Author + information
- Received January 29, 1986
- Revision received May 20, 1987
- Accepted June 10, 1987
- Published online November 1, 1987.
- Henry J. Duff, MD*,1,2,
- L. Brent Mitchell, MD1,3,
- Dante Manyari, MD1 and
- D. George Wyse, MD, PhD, FACC1,2
- ↵*Address for reprints: Henry J. Duff. MD, Department of Medicine, University of Calgary, Health Science Centre, 3330 Hospital Drive N.W., Calgary, Alberta T2N 4NI, Canada.
Combination therapy with mexiletine and quinidine has been shown to be more effective than either agent alone. The ability of mexiletine monotherapy, quinidine monotherapy and mexiletine-quinidine combination therapy to suppress inducible sustained ventricular tachycardia was related to drug-induced changes in ventricular refractoriness, conduction times and monophasic action potential duration recorded from both ventricles. Ventricular tachycardia could no longer be induced in 7 (35%) of the 20 patients studied with combination therapy. This was a significantly higher proportion of patients than that of the groups responding to either monotherapy (quinidine, 10%; mexiletine, 5%).
Ventricular effective and functional refractory periods were measured when applying single (S2), double (S3) and triple (S4) extrastimuli. Quinidine monotherapy increased functional and effective refractory periods of both single and multiple extrastimuli. However, when comparing measurements made during mexiletine treatment with those at baseline, mexiletine monotherapy increased only the refractory periods of S4. The effective refractory period of S4 during mexiletine monotherapy (200 ± 20 ins) was significantly longer than at baseline (160 ± 21 ms). Similarly, when comparing measurements made during combination therapy with those during quinidine monotherapy, combination therapy significantly increased the refractory periods only of multiple extrastimuli. The effective refractory period of S4 during combination therapy (253 ± 26 ms) was significantly longer than that of quinidine monotherapy (223 ± 27 ms). The only other significant difference between combination therapy and monotherapy with either agent was a greater prolongation of conduction time to the left ventricular dyskinetic zone with combination therapy.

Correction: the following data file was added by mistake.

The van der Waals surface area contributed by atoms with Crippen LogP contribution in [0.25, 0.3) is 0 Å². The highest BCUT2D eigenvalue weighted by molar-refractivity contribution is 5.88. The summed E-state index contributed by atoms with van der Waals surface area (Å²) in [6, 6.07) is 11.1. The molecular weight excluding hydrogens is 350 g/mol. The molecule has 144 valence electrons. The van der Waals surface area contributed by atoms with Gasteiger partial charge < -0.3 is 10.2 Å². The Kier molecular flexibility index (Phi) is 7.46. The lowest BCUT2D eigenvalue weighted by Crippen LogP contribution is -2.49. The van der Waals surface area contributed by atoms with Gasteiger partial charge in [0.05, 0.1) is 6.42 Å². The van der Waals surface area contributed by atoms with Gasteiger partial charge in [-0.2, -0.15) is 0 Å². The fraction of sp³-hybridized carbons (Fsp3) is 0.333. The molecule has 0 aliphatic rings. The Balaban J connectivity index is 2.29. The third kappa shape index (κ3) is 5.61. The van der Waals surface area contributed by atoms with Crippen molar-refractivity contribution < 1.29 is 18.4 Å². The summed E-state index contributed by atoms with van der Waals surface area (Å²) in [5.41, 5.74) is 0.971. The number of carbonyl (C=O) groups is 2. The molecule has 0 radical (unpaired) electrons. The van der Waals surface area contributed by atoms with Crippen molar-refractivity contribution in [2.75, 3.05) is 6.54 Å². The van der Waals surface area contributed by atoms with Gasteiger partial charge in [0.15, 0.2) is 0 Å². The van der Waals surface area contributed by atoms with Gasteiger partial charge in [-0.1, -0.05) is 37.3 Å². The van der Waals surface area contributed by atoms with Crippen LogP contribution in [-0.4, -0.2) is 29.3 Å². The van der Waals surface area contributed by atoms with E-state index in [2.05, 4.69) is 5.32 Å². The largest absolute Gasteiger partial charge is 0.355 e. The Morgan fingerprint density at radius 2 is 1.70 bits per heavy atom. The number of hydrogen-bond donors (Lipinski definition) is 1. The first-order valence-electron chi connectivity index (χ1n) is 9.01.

Therefore, mexiletine-quinidine combination therapy is associated with additional prolongation of the refractory periods of multiple extrastimuli and with further prolongation of conduction into the dyskinetic zone of the left ventricle. These electrophysiologic effects may be markers of enhanced antiarrhythmic activity.
- Received January 29, 1986.
- Revision received May 20, 1987.
- Accepted June 10, 1987.
- American College of Cardiology Foundation